Juno – The surprise hit of the year, Juno stars Ellen Page as a high school student who gets pregnant and debates whether to have an abortion or give the child up for adoption. Diablo Cody won an Oscar for Best Original Screenplay, and Michael Cera, Jason Bateman, Jennifer Garner, and J.K. Simmons co-star. Made on a buget of under $7 million, Juno went on to gross over $231 million.

Away from Her – Sarah Polley took a break from acting to direct this heartbreaking story of a married woman (Julie Christie) who develops Alzheimer’s, moves into a nursing home, and slowly develops a relationship with a fellow resident. Get the tissues handy, ladies, as this one will have you crying your eyes out. Hailed by critics, the film ended up on a number of year-end top 10 lists and secured Oscar nominations for both Polley (Best Adapted Screenplay) and Christie (Best Actress).

No Country for Old Men – Winner of the Best Picture Academy Award, this film from the Coen brothers follows a Vietnam vet (Josh Brolin) who finds a case filled with money and soon finds himself pursued by a mob killing machine (Javier Bardem) with a silly haircut. Tommy Lee Jones co-stars as a Texas lawman who feels the world starting to pass him by.

Eastern Promises – When a teen girl dies giving birth in a London hospital, a midwife (Naomi Campbell) sets out to find the girl’s family, as well as a home for the child. This brings her into contact with a Russian mob boss (Armin Mueller-Stahl), his volatile son (Vincent Cassel), and their loyal underling (Viggo Mortensen). Filled with twists, turns, and brutal violence, this David Cronenberg film will keep you on the edge of your seat throughout. Women (and gay men) will especially love the scene where Mortensen does battle with two assassins in the nude.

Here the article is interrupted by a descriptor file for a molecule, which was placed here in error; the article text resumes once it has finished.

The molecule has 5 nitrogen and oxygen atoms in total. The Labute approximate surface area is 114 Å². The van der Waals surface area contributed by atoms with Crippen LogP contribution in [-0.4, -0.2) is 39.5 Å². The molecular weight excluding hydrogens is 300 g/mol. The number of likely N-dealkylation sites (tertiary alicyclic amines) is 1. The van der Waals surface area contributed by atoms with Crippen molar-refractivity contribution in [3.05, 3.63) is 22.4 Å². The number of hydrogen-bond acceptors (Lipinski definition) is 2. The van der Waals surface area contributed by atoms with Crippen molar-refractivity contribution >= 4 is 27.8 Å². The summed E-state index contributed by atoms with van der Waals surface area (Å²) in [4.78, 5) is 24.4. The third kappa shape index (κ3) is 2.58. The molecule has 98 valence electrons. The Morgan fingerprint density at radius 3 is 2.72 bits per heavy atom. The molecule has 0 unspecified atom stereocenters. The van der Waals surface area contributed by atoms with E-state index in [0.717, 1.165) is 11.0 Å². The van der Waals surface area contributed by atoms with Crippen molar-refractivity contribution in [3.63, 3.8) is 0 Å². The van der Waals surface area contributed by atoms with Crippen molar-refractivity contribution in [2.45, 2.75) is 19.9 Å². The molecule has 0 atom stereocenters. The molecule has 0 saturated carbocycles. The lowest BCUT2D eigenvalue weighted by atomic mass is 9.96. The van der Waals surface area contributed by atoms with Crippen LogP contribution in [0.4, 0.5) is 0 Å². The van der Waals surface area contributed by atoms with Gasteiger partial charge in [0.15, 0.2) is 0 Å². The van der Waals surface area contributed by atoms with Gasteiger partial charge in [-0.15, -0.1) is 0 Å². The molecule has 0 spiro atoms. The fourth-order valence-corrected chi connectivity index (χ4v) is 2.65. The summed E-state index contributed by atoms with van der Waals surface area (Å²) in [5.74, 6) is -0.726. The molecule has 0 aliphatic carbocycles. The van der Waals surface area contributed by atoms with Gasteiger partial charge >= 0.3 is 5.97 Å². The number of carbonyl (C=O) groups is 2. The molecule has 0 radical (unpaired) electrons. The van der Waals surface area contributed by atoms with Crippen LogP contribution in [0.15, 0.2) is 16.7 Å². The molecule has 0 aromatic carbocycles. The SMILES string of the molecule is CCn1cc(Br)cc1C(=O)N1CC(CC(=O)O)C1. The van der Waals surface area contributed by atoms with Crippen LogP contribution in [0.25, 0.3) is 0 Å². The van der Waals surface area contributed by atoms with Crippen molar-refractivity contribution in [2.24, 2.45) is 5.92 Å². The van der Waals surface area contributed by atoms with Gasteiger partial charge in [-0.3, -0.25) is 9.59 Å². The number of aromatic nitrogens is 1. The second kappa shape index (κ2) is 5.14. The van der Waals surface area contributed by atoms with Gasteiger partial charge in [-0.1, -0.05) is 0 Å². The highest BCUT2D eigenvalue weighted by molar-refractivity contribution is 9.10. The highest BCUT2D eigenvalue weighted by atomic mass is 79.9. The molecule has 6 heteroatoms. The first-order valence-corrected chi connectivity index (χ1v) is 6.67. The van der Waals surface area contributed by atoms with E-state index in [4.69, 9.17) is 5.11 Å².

The Lives of Others – Winner of the Oscar for Best Foreign Film, thi masterpiece is set during the years of a divided Germany. The late Ulrich Muhe stars as Gerd Wiesler, a member of the East Berlin secret police who’s assigned to keep tabs on a playwright (Sebastian Koch). As he becomes increasingly engrossed in the man’s life, Wiesler begins to assist him from behind the scenes and undergo a spiritual transformation of sorts. If you’re interested in the best movies of 2007, go out and rent this film immediately.

If you’d like to see more 2007 films, be sure to click on the Netflix link and become a member. They have several subscription plans to choose from, no late fees, and over 100,000 movies. We do get a commission if you sign up through our site, but it all goes towards making Only Good Movies the best it possibly can be.

Also recommended:

This entry was posted on Thursday, August 12th, 2010 at 9:45 pm and is filed under Good Movies. You can follow any responses to this entry through the RSS 2.0 feed. You can leave a response, or trackback from your own site.

5 Responses to “Best Movies of 2007 – Great Films from 2007”

Leave a Comment

September 3, 2010

Greg

I would have to say among these, The Bourne Ultimatum is my favorite

Trackbacks/Pingbacks

Leave a Reply

Your email address will not be published. Required fields are marked *

*

You may use these HTML tags and attributes: <a href="" title=""> <abbr title=""> <acronym title=""> <b> <blockquote cite=""> <cite> <code> <del datetime=""> <em> <i> <q cite=""> <strike> <strong>